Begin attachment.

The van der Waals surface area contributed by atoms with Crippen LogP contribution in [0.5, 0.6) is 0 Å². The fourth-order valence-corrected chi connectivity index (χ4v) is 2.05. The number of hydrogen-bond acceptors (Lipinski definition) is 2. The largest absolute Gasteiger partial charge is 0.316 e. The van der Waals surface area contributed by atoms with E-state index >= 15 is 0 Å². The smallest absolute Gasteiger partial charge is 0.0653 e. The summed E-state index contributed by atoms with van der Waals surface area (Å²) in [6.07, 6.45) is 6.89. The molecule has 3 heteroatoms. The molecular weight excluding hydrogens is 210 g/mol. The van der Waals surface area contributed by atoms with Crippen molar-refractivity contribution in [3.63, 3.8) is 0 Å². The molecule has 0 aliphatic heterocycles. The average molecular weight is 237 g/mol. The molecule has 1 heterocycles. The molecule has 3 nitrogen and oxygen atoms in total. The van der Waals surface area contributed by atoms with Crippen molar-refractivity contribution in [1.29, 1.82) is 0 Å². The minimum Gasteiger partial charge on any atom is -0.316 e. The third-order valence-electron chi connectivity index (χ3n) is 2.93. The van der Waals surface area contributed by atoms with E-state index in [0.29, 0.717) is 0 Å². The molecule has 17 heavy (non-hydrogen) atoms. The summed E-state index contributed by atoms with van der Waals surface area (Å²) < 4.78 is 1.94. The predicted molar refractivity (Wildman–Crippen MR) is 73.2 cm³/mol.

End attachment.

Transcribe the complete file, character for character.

The van der Waals surface area contributed by atoms with Crippen LogP contribution in [0.5, 0.6) is 0 Å². The fourth-order valence-corrected chi connectivity index (χ4v) is 2.05. The number of hydrogen-bond acceptors (Lipinski definition) is 2. The largest absolute Gasteiger partial charge is 0.316 e. The van der Waals surface area contributed by atoms with E-state index >= 15 is 0 Å². The smallest absolute Gasteiger partial charge is 0.0653 e. The summed E-state index contributed by atoms with van der Waals surface area (Å²) in [6.07, 6.45) is 6.89. The molecule has 3 heteroatoms. The molecular weight excluding hydrogens is 210 g/mol. The van der Waals surface area contributed by atoms with Crippen molar-refractivity contribution in [3.63, 3.8) is 0 Å². The molecule has 0 aliphatic heterocycles. The average molecular weight is 237 g/mol. The molecule has 1 heterocycles. The molecule has 3 nitrogen and oxygen atoms in total. The van der Waals surface area contributed by atoms with Crippen molar-refractivity contribution in [1.29, 1.82) is 0 Å². The minimum Gasteiger partial charge on any atom is -0.316 e. The third-order valence-electron chi connectivity index (χ3n) is 2.93. The van der Waals surface area contributed by atoms with E-state index in [0.29, 0.717) is 0 Å². The molecule has 17 heavy (non-hydrogen) atoms. The summed E-state index contributed by atoms with van der Waals surface area (Å²) < 4.78 is 1.94. The predicted molar refractivity (Wildman–Crippen MR) is 73.2 cm³/mol.